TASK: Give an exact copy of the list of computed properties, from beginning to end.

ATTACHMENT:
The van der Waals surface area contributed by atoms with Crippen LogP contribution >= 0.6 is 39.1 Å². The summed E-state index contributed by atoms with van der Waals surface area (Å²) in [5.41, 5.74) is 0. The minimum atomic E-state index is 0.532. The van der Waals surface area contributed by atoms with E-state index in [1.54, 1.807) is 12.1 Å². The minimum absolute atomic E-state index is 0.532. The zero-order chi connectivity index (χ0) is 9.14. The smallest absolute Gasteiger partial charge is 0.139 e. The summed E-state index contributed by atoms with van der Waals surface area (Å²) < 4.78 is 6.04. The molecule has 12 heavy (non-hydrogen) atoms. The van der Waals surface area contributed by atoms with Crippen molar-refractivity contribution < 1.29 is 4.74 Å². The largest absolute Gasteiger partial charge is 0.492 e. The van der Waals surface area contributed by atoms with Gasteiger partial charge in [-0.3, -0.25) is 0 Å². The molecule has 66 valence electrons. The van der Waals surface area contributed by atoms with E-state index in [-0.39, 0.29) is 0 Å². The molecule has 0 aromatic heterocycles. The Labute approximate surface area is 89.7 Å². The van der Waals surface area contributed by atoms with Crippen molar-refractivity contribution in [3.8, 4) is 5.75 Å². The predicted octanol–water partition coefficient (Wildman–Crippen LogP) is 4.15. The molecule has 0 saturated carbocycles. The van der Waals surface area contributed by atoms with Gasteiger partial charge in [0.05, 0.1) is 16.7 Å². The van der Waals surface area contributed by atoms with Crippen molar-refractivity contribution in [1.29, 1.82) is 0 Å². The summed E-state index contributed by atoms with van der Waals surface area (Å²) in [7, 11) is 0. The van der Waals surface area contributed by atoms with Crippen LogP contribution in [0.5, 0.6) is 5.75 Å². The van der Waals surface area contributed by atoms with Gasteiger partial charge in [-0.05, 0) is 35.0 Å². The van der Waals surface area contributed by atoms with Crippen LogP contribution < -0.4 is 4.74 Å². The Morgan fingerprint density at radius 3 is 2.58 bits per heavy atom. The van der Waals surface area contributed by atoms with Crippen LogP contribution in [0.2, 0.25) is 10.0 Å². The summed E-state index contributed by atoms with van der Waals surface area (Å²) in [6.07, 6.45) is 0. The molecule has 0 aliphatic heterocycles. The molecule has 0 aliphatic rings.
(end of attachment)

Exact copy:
The van der Waals surface area contributed by atoms with Crippen LogP contribution >= 0.6 is 39.1 Å². The summed E-state index contributed by atoms with van der Waals surface area (Å²) in [5.41, 5.74) is 0. The minimum atomic E-state index is 0.532. The van der Waals surface area contributed by atoms with E-state index in [1.54, 1.807) is 12.1 Å². The minimum absolute atomic E-state index is 0.532. The zero-order chi connectivity index (χ0) is 9.14. The smallest absolute Gasteiger partial charge is 0.139 e. The summed E-state index contributed by atoms with van der Waals surface area (Å²) < 4.78 is 6.04. The molecule has 12 heavy (non-hydrogen) atoms. The van der Waals surface area contributed by atoms with Crippen molar-refractivity contribution < 1.29 is 4.74 Å². The largest absolute Gasteiger partial charge is 0.492 e. The van der Waals surface area contributed by atoms with Gasteiger partial charge in [-0.3, -0.25) is 0 Å². The molecule has 66 valence electrons. The van der Waals surface area contributed by atoms with E-state index in [-0.39, 0.29) is 0 Å². The molecule has 0 aromatic heterocycles. The Labute approximate surface area is 89.7 Å². The van der Waals surface area contributed by atoms with Crippen molar-refractivity contribution in [3.8, 4) is 5.75 Å². The predicted octanol–water partition coefficient (Wildman–Crippen LogP) is 4.15. The molecule has 0 saturated carbocycles. The van der Waals surface area contributed by atoms with Gasteiger partial charge in [0.05, 0.1) is 16.7 Å². The van der Waals surface area contributed by atoms with Crippen molar-refractivity contribution in [1.29, 1.82) is 0 Å². The summed E-state index contributed by atoms with van der Waals surface area (Å²) in [7, 11) is 0. The van der Waals surface area contributed by atoms with Crippen LogP contribution in [0.5, 0.6) is 5.75 Å². The van der Waals surface area contributed by atoms with Gasteiger partial charge in [-0.05, 0) is 35.0 Å². The van der Waals surface area contributed by atoms with Crippen LogP contribution < -0.4 is 4.74 Å². The Morgan fingerprint density at radius 3 is 2.58 bits per heavy atom. The van der Waals surface area contributed by atoms with Crippen LogP contribution in [0.2, 0.25) is 10.0 Å². The summed E-state index contributed by atoms with van der Waals surface area (Å²) in [6.07, 6.45) is 0. The molecule has 0 aliphatic heterocycles. The molecule has 0 aliphatic rings.